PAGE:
Harbinger reveals medium-duty electric truck chassis at Detroit Auto Show

A enterprise named Harbinger says electrical medium-obligation vehicles are an unmet desire in the marketplace. To enable cure this, the corporation exposed its electric truck chassis at the Detroit Vehicle Clearly show, which includes a completed truck.

The e-chassis underpins Course 4, 5 and 6 vehicles, which can make supply motor vehicles the most apparent candidates for an upfit, but it could be anything at all from emergency autos to faculty buses to RVs. “I know we seem like a further EV startup promising the environment,” said Harbinger CEO John Harris, “and that is why you’re just hearing from us now. We desired to make it to start with, and then present it to you. We’ve been working diligently behind the scenes.”

Harbinger reported the chassis, which includes battery and e-axle, was developed totally in-house, with just the battery cells sourced from overseas. Its battery ability is scalable in 35-kWh increments — the ability of each pack — and use 800-volt architecture and a liquid cooling method for faster charging and improved general performance. Every 35-kWh pack supplies about 40 miles of driving assortment. Harbinger suggests this truck chassis was constructed “for all demographics and climates,” with driver consolation and security in head to enable combat driver shortages. The trucks also use a steer- and push-by-wire process, which can help to future-proof the autos for autonomous driving.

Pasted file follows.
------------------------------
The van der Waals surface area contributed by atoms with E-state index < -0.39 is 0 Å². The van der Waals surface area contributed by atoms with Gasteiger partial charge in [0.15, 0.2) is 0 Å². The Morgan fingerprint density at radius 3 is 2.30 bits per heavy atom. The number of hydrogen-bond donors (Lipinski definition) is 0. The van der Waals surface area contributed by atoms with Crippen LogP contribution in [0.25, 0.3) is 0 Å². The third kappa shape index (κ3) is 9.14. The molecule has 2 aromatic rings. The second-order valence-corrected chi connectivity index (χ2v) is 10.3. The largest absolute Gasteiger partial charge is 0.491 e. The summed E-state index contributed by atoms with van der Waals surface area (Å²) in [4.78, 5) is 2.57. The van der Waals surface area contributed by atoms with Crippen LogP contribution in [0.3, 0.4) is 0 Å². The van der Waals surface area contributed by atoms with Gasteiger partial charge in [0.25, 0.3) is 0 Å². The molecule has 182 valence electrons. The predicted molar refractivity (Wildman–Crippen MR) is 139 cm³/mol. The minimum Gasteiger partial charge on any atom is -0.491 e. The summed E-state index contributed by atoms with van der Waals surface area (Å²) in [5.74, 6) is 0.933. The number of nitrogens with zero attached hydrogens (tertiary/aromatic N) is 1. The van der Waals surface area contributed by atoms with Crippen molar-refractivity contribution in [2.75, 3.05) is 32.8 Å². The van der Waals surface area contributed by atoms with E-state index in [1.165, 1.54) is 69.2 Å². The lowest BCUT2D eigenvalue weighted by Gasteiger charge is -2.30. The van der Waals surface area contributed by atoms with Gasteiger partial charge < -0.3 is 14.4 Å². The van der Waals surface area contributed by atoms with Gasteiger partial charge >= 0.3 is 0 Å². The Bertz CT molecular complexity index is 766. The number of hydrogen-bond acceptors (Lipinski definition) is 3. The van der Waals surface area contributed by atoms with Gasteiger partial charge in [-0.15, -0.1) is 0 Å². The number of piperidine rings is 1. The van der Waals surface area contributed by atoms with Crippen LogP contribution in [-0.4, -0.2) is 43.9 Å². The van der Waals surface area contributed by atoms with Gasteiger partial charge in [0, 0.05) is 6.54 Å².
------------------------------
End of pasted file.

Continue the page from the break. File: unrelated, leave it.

Harbinger sees its vans outlasting the standard four- to six-calendar year lifecycle of other medium-duty vehicles, with an expected lifespan of 20 years, or approximately 450,000 miles relying on an specific truck’s responsibility cycle. Harbinger states its e-truck is ready to go, with a pilot application launching upcoming year and volume manufacturing in late 2024. Harbinger says it will be built in Michigan utilizing a UAW workforce. It is partnering with Wabash to create truck bodies to pair with the chassis, but it can offer to other customers or upfitters to develop a wide variety of vehicle types.

As for the competitiveness, Harbinger doesn’t see a ton out there. Other companies like BrightDrop are focused on other courses Harbinger’s target on medium-duty is what sets it aside. It also believes it can be competitive centered on its lessen costs thanks to all the in-home development and production, as very well as the decreased costs of operating scalable trucks with a very long lifecycle.